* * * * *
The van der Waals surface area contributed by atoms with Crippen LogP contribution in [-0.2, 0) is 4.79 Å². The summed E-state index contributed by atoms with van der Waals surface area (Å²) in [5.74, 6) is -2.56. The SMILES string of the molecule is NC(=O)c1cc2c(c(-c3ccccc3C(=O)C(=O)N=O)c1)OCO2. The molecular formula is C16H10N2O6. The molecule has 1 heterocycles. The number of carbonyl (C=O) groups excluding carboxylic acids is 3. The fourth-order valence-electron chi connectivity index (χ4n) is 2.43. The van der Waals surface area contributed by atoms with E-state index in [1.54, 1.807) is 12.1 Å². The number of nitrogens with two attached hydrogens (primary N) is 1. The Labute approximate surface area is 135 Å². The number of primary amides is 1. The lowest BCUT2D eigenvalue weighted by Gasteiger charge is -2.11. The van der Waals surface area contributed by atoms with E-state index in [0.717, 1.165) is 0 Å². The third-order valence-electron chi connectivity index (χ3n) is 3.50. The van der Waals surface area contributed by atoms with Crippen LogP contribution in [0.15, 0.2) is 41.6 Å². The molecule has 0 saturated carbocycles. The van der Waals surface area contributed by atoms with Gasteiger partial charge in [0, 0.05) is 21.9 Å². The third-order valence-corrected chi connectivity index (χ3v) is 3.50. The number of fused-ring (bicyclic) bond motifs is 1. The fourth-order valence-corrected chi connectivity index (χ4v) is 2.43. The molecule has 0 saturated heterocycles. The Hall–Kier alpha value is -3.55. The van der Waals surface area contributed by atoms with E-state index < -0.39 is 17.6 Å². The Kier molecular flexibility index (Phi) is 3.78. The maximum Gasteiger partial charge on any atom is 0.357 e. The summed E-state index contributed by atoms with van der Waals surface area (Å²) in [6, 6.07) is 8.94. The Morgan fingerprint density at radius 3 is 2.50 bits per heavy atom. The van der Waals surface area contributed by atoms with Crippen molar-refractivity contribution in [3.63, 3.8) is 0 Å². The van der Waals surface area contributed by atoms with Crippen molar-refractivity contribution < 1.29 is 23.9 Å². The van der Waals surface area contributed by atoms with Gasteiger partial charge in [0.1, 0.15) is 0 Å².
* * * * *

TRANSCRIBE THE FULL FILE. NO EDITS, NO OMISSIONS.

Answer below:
The van der Waals surface area contributed by atoms with Crippen LogP contribution in [-0.2, 0) is 4.79 Å². The summed E-state index contributed by atoms with van der Waals surface area (Å²) in [5.74, 6) is -2.56. The SMILES string of the molecule is NC(=O)c1cc2c(c(-c3ccccc3C(=O)C(=O)N=O)c1)OCO2. The molecular formula is C16H10N2O6. The molecule has 1 heterocycles. The number of carbonyl (C=O) groups excluding carboxylic acids is 3. The fourth-order valence-electron chi connectivity index (χ4n) is 2.43. The van der Waals surface area contributed by atoms with E-state index in [1.54, 1.807) is 12.1 Å². The number of nitrogens with two attached hydrogens (primary N) is 1. The Labute approximate surface area is 135 Å². The number of primary amides is 1. The lowest BCUT2D eigenvalue weighted by Gasteiger charge is -2.11. The van der Waals surface area contributed by atoms with E-state index in [0.717, 1.165) is 0 Å². The third-order valence-electron chi connectivity index (χ3n) is 3.50. The van der Waals surface area contributed by atoms with Crippen LogP contribution in [0.15, 0.2) is 41.6 Å². The molecule has 0 saturated carbocycles. The van der Waals surface area contributed by atoms with Gasteiger partial charge in [0, 0.05) is 21.9 Å². The third-order valence-corrected chi connectivity index (χ3v) is 3.50. The number of fused-ring (bicyclic) bond motifs is 1. The fourth-order valence-corrected chi connectivity index (χ4v) is 2.43. The molecule has 0 saturated heterocycles. The Hall–Kier alpha value is -3.55. The van der Waals surface area contributed by atoms with E-state index < -0.39 is 17.6 Å². The Kier molecular flexibility index (Phi) is 3.78. The maximum Gasteiger partial charge on any atom is 0.357 e. The summed E-state index contributed by atoms with van der Waals surface area (Å²) in [6, 6.07) is 8.94. The Morgan fingerprint density at radius 3 is 2.50 bits per heavy atom. The van der Waals surface area contributed by atoms with Crippen molar-refractivity contribution in [3.63, 3.8) is 0 Å². The van der Waals surface area contributed by atoms with Crippen molar-refractivity contribution < 1.29 is 23.9 Å². The van der Waals surface area contributed by atoms with Gasteiger partial charge in [0.1, 0.15) is 0 Å².